Is It a Senior Moment or Something More Serious?

You've done it again: lost your car keys somewhere in your house, or forgotten the name of a neighborhood acquaintance, or opened the refrigerator without having the slightest idea of what you were hoping to find. Everyone of a certain age has these so-called "senior moments," and many people make jokes about them to excuse their own forgetfulness. But are they just normal blips in an aging brain or signs of something more ominous to come?

To some degree, we all experience such foggy moments, especially as we get older. That's because our brain retrieves information on demand more slowly than before, according to experts on aging. Some of this slowing down is inevitable, and some can be attributed to problems such as insomnia, heavy drinking, high blood pressure, and many common medications. To some degree, these experts maintain, everyone over a certain age has subtle signs of dementia in their brains that don't necessarily ever manifest themselves in the way true dementia does. Much of this "slight Alzheimer's" is offset by what scientists call cognitive reserve, or extra brain capacity. Up to half of our cognitive reserve is inherited, and the rest can be created and nurtured by remaining active and intellectually stimulated. So even if it takes longer to remember something, our cognitive reserve will enable us to eventually make those neural connections.

But what if a loved one's behavior is worrisome? How do you know if it's simple forgetfulness or something more serious? Here's how to tell the difference:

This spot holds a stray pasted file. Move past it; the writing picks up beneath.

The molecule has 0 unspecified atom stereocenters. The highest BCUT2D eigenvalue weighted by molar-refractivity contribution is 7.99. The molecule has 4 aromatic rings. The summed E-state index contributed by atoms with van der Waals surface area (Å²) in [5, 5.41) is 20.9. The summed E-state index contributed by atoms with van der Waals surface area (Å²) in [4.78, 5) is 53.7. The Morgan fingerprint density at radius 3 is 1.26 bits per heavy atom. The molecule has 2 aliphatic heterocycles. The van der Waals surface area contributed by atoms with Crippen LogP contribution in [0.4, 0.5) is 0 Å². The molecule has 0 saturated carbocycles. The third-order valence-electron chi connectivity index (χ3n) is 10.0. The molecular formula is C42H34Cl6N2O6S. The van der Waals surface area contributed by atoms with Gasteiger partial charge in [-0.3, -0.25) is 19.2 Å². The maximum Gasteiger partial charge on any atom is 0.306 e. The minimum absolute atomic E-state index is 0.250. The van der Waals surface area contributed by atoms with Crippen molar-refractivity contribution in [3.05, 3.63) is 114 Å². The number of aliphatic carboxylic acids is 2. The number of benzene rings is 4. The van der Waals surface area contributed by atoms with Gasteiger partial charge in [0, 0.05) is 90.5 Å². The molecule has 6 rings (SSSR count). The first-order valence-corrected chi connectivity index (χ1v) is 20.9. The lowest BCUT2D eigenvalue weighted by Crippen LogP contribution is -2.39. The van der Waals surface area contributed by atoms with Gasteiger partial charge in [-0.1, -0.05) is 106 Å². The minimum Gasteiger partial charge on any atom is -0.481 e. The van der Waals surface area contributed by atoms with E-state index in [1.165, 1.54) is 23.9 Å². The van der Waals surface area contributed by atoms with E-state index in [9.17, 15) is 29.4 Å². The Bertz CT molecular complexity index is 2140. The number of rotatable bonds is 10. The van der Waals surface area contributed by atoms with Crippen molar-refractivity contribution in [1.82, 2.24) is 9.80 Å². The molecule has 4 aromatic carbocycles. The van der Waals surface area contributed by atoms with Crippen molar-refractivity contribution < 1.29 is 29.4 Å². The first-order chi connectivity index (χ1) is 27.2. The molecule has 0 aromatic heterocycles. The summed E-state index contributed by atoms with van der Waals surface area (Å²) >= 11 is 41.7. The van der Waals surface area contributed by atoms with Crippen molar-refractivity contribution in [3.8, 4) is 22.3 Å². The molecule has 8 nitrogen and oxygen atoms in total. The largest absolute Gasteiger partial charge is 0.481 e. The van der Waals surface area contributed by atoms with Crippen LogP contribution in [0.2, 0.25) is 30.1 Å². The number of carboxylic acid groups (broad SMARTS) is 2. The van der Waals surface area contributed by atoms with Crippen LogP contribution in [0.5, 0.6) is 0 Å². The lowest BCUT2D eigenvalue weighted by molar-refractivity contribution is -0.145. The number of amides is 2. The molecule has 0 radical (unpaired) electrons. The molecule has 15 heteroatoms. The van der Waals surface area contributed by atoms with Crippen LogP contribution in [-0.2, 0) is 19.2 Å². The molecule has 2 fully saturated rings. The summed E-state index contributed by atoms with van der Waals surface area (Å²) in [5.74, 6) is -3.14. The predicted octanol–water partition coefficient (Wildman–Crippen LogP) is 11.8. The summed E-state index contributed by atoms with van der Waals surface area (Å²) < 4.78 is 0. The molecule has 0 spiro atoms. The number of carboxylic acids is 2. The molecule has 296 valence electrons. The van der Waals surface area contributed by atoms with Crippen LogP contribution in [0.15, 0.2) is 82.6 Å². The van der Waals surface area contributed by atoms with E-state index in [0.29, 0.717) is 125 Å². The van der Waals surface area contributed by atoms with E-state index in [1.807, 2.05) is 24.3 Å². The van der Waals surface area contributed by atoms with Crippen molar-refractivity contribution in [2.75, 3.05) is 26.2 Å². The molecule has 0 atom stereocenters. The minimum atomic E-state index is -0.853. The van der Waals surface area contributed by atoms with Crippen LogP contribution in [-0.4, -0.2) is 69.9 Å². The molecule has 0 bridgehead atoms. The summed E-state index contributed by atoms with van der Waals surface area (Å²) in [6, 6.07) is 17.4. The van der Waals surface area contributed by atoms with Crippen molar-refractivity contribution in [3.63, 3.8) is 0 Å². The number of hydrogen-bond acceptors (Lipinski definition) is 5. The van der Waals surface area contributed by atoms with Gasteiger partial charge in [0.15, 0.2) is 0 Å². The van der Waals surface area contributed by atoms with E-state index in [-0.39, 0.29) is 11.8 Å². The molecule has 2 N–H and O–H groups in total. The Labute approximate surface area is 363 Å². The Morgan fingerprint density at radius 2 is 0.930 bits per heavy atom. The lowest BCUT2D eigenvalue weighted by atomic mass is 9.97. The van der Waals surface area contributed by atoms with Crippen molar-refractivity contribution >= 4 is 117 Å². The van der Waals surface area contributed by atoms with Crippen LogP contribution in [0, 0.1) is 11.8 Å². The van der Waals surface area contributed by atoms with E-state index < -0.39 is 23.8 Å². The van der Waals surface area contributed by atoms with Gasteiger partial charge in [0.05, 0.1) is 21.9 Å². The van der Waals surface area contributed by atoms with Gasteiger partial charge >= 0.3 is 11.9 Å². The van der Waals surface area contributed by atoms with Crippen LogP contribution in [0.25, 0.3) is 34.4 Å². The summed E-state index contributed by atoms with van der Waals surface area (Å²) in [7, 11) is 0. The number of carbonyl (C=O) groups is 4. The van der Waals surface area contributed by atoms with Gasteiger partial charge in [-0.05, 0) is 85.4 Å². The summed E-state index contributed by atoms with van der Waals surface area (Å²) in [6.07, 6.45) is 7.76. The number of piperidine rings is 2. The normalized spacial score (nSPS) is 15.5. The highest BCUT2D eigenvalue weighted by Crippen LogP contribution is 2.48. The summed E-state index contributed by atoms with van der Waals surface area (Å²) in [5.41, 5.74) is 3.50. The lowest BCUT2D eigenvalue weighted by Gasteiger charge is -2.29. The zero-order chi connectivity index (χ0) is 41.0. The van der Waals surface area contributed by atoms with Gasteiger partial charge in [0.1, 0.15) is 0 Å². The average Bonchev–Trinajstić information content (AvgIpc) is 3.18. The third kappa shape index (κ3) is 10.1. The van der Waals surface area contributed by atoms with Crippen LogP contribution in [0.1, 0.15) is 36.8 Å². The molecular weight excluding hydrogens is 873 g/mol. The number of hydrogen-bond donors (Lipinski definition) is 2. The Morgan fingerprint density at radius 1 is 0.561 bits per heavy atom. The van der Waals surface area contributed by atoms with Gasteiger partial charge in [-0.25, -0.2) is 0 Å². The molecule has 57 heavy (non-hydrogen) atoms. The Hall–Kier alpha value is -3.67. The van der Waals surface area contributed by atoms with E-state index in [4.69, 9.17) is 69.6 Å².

Simple forgetfulness. You cannot remember the name of a friend of a friend to whom you've been introduced several times.

Possible dementia. You cannot remember the names of close family and friends.

Simple forgetfulness. You go the wrong way while driving even though you thought you knew how to get to that new restaurant.

Possible dementia. You frequently get lost in your own neighborhood.               

Simple forgetfulness. A word you want to use is on the tip of your tongue, only to be remembered later.

Possible dementia. A word you used to know doesn't mean anything to you now.

Simple forgetfulness. You don't remember where you left your cell phone.

Possible dementia. You don't remember how to use a cell phone.

If you're feeling concerned about the behavior of yourself of a loved one, make an appointment with your primary physican. She can help decide if further tests are necessary.



National Public Radio,